If there’s one good thing to come out of sheltering in place or working from home, it’s how little you need to drive your car or fill up the gas tank. But just because you drive less often these days doesn’t mean your vehicle doesn’t need to be maintained.
Not taking care of a few basic maintenance issues could result in a big repair bill or permanent damage later. Here’s what you need to do.
Drive Your Car at Least Once a Week
You don’t need to have a particular place in mind, if you’re trying not to go to stores or be around crowds. Driving around the block a few times counts. A little driving will do wonders for your vehicle.
- Keep the battery charged. Batteries discharge when they sit for too long which means they’ll die if your car sits long enough. Turning on your vehicle will help some, but driving is best.
- Keep moving parts lubricated. Driving prevents the engine and mechanicals from drying out, oil from settling, and fluids from separating.
- Prevent flat spots on your tires. Tires lose pressure over time and the weight of your vehicle can leave flat spots — which usually means you need new tires.
Park Your Car Carefully
When you drive nearly every day, you don’t give much thought to where you park, because you’ll move your vehicle soon enough. Now that your car sits in one place for a long time, you need to really pay attention to where you park your vehicle.
- Pavement is an ideal parking location, with gravel being a good second choice. Avoid grass or dirt for long-term parking because both allow moisture to accumulate in your undercarriage which can cause rust.
- Consider what you park under, too. Tree sap and bird poop can ruin your car’s paint. If you don’t have a choice about what you park under, a car cover will protect the paint.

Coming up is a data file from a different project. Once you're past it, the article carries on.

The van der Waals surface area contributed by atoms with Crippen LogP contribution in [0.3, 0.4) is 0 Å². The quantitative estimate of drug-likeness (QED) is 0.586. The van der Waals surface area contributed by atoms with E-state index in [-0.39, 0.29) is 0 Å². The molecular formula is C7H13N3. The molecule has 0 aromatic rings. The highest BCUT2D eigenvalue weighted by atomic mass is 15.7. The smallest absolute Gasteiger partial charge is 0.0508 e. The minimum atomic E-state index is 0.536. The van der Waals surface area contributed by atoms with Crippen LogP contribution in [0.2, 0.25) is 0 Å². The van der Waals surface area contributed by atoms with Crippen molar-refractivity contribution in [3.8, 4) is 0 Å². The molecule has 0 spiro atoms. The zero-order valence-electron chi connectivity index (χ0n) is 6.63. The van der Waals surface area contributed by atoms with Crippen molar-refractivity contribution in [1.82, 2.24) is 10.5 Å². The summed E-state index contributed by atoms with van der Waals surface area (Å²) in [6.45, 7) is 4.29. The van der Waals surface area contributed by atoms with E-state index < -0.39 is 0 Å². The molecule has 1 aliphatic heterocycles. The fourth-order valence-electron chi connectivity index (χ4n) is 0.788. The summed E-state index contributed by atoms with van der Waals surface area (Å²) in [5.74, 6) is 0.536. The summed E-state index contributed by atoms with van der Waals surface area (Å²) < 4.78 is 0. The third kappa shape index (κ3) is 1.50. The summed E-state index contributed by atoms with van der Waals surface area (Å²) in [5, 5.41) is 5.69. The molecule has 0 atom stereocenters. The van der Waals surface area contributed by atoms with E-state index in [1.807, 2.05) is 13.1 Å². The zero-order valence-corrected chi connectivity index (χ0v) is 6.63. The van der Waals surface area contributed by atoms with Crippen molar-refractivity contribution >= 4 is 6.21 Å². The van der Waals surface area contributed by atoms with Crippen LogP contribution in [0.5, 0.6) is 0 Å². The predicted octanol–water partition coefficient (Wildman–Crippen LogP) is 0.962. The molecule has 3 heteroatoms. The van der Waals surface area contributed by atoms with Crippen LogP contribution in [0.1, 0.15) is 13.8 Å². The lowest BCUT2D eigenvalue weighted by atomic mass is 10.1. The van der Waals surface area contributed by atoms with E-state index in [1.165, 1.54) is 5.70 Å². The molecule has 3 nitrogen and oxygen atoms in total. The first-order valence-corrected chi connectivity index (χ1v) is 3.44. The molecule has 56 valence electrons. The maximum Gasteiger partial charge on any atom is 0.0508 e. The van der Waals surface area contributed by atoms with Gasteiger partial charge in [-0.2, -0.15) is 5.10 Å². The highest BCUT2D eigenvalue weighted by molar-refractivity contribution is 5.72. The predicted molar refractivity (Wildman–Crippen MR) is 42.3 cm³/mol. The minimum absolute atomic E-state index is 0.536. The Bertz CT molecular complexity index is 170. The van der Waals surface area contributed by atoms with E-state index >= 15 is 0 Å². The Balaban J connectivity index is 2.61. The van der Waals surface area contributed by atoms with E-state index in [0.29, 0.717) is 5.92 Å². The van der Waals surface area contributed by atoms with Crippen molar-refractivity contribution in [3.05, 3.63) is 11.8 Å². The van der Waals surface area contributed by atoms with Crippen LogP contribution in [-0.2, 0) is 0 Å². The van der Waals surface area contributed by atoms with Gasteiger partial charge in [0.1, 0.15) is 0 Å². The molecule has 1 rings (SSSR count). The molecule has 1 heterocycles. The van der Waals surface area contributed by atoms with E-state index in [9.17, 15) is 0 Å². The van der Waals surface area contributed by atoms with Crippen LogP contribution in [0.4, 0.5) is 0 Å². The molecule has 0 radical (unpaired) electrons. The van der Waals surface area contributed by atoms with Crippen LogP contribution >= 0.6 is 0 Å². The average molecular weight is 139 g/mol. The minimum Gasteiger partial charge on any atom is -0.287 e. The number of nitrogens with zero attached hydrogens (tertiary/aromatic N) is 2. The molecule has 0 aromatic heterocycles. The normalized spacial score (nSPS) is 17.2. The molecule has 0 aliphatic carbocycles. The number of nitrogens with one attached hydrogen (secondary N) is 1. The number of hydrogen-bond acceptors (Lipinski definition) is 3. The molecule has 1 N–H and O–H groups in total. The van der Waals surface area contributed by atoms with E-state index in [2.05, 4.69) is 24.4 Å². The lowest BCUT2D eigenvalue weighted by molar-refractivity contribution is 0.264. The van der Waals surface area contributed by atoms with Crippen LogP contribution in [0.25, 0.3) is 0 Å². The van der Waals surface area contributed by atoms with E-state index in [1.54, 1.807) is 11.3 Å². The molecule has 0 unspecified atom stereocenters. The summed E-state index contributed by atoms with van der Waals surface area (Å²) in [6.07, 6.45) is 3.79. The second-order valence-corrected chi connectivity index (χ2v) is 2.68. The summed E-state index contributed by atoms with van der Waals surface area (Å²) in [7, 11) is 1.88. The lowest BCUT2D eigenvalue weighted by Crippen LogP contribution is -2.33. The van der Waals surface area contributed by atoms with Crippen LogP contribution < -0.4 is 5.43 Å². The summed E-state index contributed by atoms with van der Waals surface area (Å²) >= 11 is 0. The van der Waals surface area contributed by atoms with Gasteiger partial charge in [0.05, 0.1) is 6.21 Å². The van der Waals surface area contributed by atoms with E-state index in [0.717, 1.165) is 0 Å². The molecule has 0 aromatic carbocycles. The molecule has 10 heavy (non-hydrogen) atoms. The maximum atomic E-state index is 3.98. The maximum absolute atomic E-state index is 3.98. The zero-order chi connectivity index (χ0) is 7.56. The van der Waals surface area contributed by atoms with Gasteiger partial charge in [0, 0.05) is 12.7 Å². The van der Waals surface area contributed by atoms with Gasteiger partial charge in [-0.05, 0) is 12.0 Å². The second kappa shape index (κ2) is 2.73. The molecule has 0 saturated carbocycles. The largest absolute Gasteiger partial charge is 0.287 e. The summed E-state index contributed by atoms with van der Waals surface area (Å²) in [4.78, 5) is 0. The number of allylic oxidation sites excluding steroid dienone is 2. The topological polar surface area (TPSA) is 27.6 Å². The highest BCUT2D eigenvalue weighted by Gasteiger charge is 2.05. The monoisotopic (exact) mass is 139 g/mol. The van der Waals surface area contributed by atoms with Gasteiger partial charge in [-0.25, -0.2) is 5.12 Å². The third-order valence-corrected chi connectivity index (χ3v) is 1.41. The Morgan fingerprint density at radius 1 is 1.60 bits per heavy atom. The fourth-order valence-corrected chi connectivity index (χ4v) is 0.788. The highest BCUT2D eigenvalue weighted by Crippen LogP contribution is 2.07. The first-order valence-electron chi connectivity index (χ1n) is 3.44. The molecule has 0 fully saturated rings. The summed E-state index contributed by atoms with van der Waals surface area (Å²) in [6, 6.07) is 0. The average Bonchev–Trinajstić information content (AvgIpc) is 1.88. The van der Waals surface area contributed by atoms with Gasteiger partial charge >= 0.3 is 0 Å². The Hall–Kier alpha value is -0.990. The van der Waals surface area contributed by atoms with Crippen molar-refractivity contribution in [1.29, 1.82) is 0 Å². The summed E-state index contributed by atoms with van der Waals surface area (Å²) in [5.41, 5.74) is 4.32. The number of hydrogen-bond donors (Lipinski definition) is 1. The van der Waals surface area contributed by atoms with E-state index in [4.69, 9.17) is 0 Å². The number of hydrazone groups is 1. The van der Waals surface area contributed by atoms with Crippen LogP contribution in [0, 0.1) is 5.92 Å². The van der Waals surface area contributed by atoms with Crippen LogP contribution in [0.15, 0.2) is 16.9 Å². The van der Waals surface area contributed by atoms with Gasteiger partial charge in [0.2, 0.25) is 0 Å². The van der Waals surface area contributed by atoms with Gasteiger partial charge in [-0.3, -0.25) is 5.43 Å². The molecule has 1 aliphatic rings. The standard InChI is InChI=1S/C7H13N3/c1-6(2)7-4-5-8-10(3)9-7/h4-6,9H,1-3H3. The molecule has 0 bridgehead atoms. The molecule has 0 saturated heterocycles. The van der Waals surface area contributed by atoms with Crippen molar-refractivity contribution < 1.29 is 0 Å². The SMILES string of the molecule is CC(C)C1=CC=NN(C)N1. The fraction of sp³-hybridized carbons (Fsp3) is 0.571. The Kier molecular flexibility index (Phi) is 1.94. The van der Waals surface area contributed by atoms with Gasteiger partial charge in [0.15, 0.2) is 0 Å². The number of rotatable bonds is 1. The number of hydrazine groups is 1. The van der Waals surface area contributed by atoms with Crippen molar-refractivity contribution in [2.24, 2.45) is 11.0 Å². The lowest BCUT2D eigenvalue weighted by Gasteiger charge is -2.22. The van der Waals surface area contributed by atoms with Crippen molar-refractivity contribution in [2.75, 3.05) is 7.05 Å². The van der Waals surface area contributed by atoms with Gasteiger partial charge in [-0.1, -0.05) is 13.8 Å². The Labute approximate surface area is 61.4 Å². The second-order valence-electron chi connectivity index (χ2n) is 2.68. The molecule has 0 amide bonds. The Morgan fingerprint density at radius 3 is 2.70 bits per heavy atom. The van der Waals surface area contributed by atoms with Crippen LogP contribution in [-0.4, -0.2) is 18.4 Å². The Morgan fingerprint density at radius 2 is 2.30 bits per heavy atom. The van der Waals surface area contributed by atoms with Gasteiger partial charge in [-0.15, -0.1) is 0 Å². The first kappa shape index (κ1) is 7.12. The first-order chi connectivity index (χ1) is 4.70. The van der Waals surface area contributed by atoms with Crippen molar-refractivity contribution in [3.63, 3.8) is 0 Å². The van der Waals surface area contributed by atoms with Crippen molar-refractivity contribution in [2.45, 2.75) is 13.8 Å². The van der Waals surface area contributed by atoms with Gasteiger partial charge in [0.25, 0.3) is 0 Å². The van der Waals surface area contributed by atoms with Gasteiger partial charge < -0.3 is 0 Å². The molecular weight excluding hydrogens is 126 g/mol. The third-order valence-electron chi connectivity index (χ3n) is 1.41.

- Don’t use your parking brake for an extended amount of time. Your brake pads and rotors can fuse together if your vehicle sits too long.
Top off your gas tank before you park your vehicle for the long-term. You might not need a full tank of gas any time soon, but it’s good for your car. When a vehicle sits for a long time, condensation can accumulate in the gas tank if it’s not full, allowing moisture into your gas. A full tank also stops gasoline fumes from building up to hazardous levels.
Keep a Normal Maintenance Schedule
It might be difficult to justify the expense to maintain a vehicle you’re not driving, but this will save you money in the long run. Get regular oil changes based on a time schedule, usually three months, but check with your mechanic. You also want to check your brakes, fluids, tires, hoses, and more regularly. You’ll find problems when they’re small and inexpensive and make sure your car is ready to get on the road when you have to go back to work.
Even though you’re not driving your car as much, make sure you don’t neglect your auto insurance, either. Insurers are offering credits and rebates, and you may be able to get payment assistance if you’ve been laid off. Whatever you do, don’t cancel your auto insurance just because you’re not driving your vehicle. If you need help with your auto insurance or finding a more affordable option, contact Charlotte Insurance, today. We’re here to help!